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Italian Greyhound Neglect/NGAP to the Rescue

By David G. Wolf, NGAP Director
Posted: June 22, 2016

National Greyhound Adoption Program and Dutton Road Veterinary Clinic has the unusual ability to step up to the plate and go above and beyond to help those pets that are in desperate need of care without viable alternative. We received a call about two Italian greyhounds literally living on the street of New York with their owner that could not take care of them. Since we have so much experience with both greyhounds and Italian greyhounds, there was no question that we would take the dogs in and do all that we could to make them whole again. Piccolo is a 10lbs, 14-year-old, male Italian greyhound who is a little thin but not skeletal given the circumstances. Italian Greyhound Neglect When you open the mouth, there was not much to see but what was there, was not pretty. There was a fistula on the left side of the upper jaw. A fistula exists when there is an opening in the jaw going into the nasal cavity. The right side there were two to three teeth, one a canine, looking terrible. In the rear of the right, there was an upper and lower molar with three or four times the normal build up of calculus. We were able to take out the molars without disturbing the calculus so you can get some idea of what the teeth actually looked like. This was only possible because there was not much holding them in any longer.

Italian Greyhound Neglect

Top: The left image shows the four remaining teeth significantly covered with plaque and tartar/calculus compared to the removed teeth on the right. Bottom: Arrow points toward the fistula leading to the nasal cavity. The right picture shows the sutured hole.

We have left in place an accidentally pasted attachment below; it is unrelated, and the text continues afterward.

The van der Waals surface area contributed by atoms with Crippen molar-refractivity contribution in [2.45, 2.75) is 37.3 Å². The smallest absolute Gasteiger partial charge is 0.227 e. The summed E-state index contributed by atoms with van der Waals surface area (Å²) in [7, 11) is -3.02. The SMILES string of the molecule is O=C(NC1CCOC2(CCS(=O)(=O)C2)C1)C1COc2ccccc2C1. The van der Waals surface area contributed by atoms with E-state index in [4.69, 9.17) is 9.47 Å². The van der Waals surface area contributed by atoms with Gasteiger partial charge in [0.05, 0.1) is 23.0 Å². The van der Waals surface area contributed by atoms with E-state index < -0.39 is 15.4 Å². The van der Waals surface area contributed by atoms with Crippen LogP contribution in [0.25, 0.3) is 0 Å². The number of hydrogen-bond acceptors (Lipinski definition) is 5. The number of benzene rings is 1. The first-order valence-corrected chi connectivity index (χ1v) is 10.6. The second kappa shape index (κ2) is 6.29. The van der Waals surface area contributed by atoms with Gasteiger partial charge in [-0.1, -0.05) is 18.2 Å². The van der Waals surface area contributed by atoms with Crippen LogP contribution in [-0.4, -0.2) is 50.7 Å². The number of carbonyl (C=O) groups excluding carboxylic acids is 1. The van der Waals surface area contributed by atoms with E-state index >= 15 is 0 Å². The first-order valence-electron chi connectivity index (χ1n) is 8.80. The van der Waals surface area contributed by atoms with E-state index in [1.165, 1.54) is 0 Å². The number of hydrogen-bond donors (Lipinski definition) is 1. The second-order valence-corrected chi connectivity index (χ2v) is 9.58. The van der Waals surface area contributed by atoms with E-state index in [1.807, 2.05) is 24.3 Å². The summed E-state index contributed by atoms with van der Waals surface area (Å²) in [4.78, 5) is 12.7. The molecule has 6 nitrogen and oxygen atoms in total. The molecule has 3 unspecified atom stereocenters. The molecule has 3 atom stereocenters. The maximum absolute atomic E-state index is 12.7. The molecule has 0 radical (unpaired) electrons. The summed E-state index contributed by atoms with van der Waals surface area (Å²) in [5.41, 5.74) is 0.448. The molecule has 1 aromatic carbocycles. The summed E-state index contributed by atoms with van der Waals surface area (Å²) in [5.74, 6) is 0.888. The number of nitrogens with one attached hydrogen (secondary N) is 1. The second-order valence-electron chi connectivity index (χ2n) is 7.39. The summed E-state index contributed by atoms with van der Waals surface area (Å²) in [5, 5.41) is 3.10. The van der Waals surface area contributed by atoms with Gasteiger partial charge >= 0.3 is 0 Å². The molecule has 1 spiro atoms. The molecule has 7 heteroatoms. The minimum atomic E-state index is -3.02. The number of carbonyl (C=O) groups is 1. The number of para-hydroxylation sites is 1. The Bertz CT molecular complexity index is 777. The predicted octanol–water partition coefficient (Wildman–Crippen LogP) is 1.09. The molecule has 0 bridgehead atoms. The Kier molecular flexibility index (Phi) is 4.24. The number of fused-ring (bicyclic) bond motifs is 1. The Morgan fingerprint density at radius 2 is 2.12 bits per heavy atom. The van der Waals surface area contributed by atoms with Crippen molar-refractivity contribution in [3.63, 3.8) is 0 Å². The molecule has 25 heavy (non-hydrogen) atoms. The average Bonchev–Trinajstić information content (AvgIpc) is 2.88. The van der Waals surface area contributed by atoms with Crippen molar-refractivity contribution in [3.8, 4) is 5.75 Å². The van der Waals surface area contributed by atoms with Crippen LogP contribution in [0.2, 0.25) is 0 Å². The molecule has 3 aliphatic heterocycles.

Did the owner of this dog actually have dentals and extractions done or have the teeth simply fallen out on their own? We will simply not know the answer to that question. In doing our initial exam, we felt the lower jaw had significant play so immediately after the dental was done, Piccolo went into for a x-ray of his jaw and we found that his mandible, the front part of the jaw, is fractured and unstable. Fortunately he is able to eat, and a correction would be extremely difficult and painful for his age. He came through surgery well.

The other Italian greyhound that came with him is named Nixxi who is 7 years-old and weighs considerably more. Italian Greyhound Neglect When he went on to the operating table to have dentistry done we removed 22 of his teeth and some canines.Italian Greyhound Neglect

In a few weeks they will hopefully be available for adoption together. Italian greyhounds have a mouth configuration very similar to greyhounds and maybe that's why they have similar dental issues. We know they don't eat the same high bacteria food that greyhounds eat, so it must be something in the way their mouth is configured that doesn't help with keeping their mouth healthy. If you have an Italian greyhound, pay attention.

Italian Greyhound Neglect
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